In April 2015, the Bloomington Police announced that they were investigating a possible link between Spierer's disappearance and the murder of another IU student, Hannah Wilson. Wilson went missing on April 24, 2015, after visiting Kilroy's, the same bar that Spierer visited the night she disappeared. Wilson was last seen getting into a taxi in front of the bar and driving away. Her body was found the next morning in Brown County. A local man named Daniel Messel was arrested for the murder after his cell phone was discovered near the body.[19] In July 2015, it was concluded that the two cases are unrelated and any similarities between the two cases were coincidental.

On January 28, 2016, the FBI and other police agencies investigated a property in the 2900 block of Old Morgantown Road in Martinsville, approximately 20 miles (32 km) north of Bloomington. According to a statement released by the FBI, investigators were "following up on leads and tips in Morgan County regarding the disappearance of Lauren Spierer." The property was connected to a man, Justin Wagers, who resided there with his mother and stepfather. Wagers was suspected of exposing himself to numerous local women.[20][21]

Investigators searched the property with cadaver dogs, which indicated potential evidence. Anthropologists conducted a dig and sifted dirt from the barn where the cadaver dogs hit, but found nothing.[22][23] Investigators also towed a white truck from the property belonging to Wagers.[20][21]

Theories edit

A number of theories have emerged in reference to what happened to Spierer that evening. Spierer's parents have stated that they believe their daughter is dead. Based on her level of intoxication, they also felt that she may have been drugged while at the bar. "We felt somebody could have slipped something into her drink at Kilroy's," said Robert Spierer. The family has voiced suspicions about the men she was with that evening, as well as Wolff, since they refused to take police-issued polygraphs and retained lawyers soon after Spierer's disappearance. While the parents have not made any specific accusations, they do believe the two know more than they have told police so far.[24] The men responded that they have taken privately administered polygraphs, as well as one from the FBI.[5] Since they do not trust the Bloomington police, they say, they have retained lawyers.[25]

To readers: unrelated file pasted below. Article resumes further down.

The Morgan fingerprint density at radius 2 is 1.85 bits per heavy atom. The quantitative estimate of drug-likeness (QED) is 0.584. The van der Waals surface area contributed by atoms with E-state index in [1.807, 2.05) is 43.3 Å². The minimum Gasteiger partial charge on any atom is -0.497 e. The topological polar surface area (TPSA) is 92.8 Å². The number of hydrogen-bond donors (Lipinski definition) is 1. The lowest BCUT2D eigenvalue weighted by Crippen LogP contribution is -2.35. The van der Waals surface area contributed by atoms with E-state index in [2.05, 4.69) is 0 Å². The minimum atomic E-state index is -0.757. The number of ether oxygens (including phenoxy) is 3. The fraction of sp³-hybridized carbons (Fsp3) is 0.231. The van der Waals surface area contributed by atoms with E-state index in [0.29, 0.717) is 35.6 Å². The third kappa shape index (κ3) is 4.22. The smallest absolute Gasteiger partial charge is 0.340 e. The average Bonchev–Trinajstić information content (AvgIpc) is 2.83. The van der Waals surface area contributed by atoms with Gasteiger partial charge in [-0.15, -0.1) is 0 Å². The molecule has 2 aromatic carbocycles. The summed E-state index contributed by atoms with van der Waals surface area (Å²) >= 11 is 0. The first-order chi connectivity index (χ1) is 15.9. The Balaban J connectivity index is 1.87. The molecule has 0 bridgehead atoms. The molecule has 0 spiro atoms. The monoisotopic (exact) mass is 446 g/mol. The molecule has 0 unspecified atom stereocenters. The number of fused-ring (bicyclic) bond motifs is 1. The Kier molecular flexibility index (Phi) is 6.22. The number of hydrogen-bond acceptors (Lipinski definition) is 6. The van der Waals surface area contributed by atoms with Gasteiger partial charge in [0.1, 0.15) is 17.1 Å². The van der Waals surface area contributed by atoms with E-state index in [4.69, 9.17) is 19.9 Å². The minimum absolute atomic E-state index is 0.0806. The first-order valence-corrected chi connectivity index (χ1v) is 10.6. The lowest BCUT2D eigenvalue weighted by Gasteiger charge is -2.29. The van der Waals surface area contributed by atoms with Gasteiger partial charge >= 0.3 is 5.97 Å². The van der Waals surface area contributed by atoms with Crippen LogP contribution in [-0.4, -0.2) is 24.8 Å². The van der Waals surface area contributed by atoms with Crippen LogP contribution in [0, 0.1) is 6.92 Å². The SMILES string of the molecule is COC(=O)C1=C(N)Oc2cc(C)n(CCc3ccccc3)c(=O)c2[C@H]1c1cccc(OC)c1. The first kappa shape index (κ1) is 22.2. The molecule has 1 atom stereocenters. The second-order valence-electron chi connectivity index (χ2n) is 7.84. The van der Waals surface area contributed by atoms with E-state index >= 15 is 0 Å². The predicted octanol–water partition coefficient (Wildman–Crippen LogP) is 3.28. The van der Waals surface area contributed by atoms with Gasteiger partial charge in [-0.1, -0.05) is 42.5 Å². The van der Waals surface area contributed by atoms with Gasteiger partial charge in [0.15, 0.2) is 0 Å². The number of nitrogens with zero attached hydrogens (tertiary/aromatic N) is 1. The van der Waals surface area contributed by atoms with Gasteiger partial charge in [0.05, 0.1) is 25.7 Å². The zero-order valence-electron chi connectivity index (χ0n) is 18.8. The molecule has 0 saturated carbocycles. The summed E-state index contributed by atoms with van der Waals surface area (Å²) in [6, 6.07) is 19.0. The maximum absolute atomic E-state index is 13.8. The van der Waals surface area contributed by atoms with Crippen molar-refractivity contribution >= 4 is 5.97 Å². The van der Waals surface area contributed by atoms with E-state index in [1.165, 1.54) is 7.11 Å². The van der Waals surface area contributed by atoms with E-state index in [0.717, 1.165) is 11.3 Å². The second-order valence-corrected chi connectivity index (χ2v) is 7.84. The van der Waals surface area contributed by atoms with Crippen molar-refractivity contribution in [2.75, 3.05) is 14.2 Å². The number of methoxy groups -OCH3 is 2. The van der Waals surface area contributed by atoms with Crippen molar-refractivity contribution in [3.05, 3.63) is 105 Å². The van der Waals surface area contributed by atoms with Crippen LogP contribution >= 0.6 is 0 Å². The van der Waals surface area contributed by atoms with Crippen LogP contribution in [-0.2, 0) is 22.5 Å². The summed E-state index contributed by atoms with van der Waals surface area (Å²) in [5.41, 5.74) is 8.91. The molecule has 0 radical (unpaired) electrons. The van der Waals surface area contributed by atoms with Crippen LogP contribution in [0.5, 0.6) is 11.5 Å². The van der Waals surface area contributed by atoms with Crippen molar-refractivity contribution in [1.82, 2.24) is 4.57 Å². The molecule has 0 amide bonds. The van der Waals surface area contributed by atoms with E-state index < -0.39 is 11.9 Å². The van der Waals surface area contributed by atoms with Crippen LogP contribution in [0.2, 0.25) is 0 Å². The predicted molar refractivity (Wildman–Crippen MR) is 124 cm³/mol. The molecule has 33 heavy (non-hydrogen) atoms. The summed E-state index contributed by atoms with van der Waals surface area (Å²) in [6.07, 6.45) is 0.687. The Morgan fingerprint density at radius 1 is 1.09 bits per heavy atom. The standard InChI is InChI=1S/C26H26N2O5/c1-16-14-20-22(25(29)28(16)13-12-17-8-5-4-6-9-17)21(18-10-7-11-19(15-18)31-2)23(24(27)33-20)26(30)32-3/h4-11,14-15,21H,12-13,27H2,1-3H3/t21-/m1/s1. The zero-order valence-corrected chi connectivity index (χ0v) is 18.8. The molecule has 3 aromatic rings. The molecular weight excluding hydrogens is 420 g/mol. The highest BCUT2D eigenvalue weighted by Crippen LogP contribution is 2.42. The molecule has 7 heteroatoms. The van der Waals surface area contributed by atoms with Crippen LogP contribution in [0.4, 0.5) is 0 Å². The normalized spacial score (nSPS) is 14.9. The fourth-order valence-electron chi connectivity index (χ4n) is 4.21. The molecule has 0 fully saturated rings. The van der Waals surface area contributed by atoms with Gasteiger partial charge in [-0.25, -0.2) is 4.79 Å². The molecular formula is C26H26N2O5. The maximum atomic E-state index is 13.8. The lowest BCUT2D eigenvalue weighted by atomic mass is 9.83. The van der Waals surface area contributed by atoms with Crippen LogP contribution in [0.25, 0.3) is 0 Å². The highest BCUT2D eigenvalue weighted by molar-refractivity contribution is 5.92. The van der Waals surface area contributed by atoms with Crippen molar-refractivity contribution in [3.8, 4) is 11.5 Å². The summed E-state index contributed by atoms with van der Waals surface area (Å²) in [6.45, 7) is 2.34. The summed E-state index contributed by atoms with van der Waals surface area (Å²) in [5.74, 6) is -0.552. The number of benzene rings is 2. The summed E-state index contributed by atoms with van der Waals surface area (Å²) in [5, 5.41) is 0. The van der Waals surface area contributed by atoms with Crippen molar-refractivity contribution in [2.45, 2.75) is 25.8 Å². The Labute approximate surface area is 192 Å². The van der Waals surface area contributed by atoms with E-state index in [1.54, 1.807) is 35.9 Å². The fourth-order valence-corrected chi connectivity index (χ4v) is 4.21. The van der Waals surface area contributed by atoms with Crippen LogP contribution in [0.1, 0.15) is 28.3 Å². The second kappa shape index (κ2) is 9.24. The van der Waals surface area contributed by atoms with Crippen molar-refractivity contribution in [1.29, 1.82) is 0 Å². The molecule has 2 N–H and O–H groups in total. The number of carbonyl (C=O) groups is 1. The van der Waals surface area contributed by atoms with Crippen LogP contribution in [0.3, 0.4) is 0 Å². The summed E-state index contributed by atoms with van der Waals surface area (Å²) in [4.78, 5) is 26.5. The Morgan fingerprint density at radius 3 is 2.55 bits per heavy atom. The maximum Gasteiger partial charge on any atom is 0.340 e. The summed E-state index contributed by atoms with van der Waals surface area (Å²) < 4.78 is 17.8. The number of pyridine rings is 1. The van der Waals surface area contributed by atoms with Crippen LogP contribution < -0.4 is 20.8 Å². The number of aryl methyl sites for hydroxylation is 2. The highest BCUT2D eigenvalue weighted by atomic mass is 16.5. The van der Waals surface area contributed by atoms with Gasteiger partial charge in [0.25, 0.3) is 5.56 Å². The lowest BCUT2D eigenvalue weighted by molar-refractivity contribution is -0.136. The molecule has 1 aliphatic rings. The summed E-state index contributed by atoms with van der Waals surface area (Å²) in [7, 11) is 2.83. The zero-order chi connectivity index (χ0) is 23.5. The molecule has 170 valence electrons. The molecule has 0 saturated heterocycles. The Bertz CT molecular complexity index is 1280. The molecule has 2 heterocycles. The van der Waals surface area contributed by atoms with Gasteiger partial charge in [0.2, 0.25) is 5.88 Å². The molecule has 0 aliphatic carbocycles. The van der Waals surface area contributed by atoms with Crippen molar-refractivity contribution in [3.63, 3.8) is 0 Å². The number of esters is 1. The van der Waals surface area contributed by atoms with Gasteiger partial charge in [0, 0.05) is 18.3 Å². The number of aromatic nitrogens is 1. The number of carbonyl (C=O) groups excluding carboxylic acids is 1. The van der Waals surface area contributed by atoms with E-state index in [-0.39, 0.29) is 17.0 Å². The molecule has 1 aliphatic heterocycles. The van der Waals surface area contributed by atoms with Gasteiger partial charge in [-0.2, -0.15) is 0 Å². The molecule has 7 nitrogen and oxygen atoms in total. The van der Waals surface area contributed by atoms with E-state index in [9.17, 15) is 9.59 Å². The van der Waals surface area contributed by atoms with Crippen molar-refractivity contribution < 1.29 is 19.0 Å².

Accidental overdose edit

Regarding Spierer's level of intoxication, her friends and Wolff told police that she used drugs in addition to alcohol on the night leading up to her disappearance. Wolff's mother alleged that Spierer was asked to leave the summer camp where she met her son and Rosenbaum years earlier because of drug use. "This poor little girl is not with us today because of her drug abuse," she said.[25] On September 2, 2010, nine months before her disappearance, Spierer was arrested on charges of public intoxication and illegal consumption.[26][27] After her disappearance, police found a "small amount of cocaine" in her room.[28]

Rosenbaum told investigators that Spierer consumed alcohol, snorted cocaine and crushed up Klonopin tablets that evening. Her rare heart condition—long QT syndrome—added to the danger of drug use.[29] Police addressed rumors that implied Spierer may have overdosed and those with her may have hidden her body to avoid criminal charges.[30] Bo Dietl, a private investigator hired by the Spierer family, doubts that a fatal drug overdose could be enough motive to hide her death; he cited the prevalence of drug abuse on the IU campus. "Every kid's buying pot, cocaine, drinking, pills," he said. "I mean, it's all over the place. So that really can't be the motive behind it."[9][29]

Stranger abduction edit

The police have also acknowledged they have not ruled out other possibilities, such as abduction by a stranger.[30] Spierer's parents have previously stated that they do not believe her disappearance was a random abduction.[31]

Daniel Messel edit

In 2017, Brown County prosecutor Ted Adams reported he believed Daniel Messel could be connected to Spierer's disappearance. In 2016, Messel was convicted of killing another IU student, Hannah Wilson, in 2015. Wilson had only been reported missing for one day when her body was found in a desolate field; she had been bludgeoned to death. Messel's cell phone was discovered at her feet.[32] Messel has never been charged in connection with Spierer's case.[33]

Civil lawsuits edit

Spierer's parents filed civil lawsuits against Rossman, Rosenbaum, and Beth for their involvement with their daughter leading up to her disappearance. The suits accused the defendants of negligence, alleging they supplied Spierer with alcohol after she was already "visibly intoxicated," then neglected to assure she returned safely to her apartment, which likely led to her death.[34] The family stated they hoped the lawsuit would lead to the defendants admitting more information about what occurred the night of Spierer's disappearance. "I truly don't think it was a random abduction, I think that somebody that Lauren knew was responsible for the events of that evening," Spierer's mother said. As part of the suit, they subpoenaed private cell phone and academic records spanning 134 days before and after the night Spierer disappeared, a move the defendants’ lawyers labeled a "fishing expedition."[35]